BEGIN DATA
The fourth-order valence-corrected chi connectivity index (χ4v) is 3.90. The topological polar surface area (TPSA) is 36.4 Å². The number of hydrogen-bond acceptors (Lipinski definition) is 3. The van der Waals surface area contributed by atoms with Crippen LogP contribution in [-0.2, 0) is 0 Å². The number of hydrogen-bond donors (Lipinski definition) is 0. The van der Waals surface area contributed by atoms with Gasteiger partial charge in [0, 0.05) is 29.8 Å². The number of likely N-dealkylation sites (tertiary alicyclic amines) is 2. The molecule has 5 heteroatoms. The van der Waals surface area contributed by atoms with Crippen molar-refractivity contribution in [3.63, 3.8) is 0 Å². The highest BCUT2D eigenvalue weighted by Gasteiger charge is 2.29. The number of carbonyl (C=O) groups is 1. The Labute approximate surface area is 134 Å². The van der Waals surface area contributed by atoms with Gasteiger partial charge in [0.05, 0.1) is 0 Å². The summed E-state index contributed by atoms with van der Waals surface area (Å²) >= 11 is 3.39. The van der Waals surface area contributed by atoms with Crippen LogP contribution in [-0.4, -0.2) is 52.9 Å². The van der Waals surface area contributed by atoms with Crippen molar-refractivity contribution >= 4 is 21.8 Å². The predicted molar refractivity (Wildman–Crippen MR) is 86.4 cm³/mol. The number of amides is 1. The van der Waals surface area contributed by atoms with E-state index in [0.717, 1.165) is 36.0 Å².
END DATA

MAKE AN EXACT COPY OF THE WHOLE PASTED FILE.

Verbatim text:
The fourth-order valence-corrected chi connectivity index (χ4v) is 3.90. The topological polar surface area (TPSA) is 36.4 Å². The number of hydrogen-bond acceptors (Lipinski definition) is 3. The van der Waals surface area contributed by atoms with Crippen LogP contribution in [-0.2, 0) is 0 Å². The number of hydrogen-bond donors (Lipinski definition) is 0. The van der Waals surface area contributed by atoms with Gasteiger partial charge in [0, 0.05) is 29.8 Å². The number of likely N-dealkylation sites (tertiary alicyclic amines) is 2. The molecule has 5 heteroatoms. The van der Waals surface area contributed by atoms with Crippen molar-refractivity contribution in [3.63, 3.8) is 0 Å². The highest BCUT2D eigenvalue weighted by Gasteiger charge is 2.29. The number of carbonyl (C=O) groups is 1. The Labute approximate surface area is 134 Å². The van der Waals surface area contributed by atoms with Gasteiger partial charge in [0.05, 0.1) is 0 Å². The summed E-state index contributed by atoms with van der Waals surface area (Å²) >= 11 is 3.39. The van der Waals surface area contributed by atoms with Crippen LogP contribution in [-0.4, -0.2) is 52.9 Å². The van der Waals surface area contributed by atoms with Crippen molar-refractivity contribution >= 4 is 21.8 Å². The predicted molar refractivity (Wildman–Crippen MR) is 86.4 cm³/mol. The number of amides is 1. The van der Waals surface area contributed by atoms with E-state index in [0.717, 1.165) is 36.0 Å².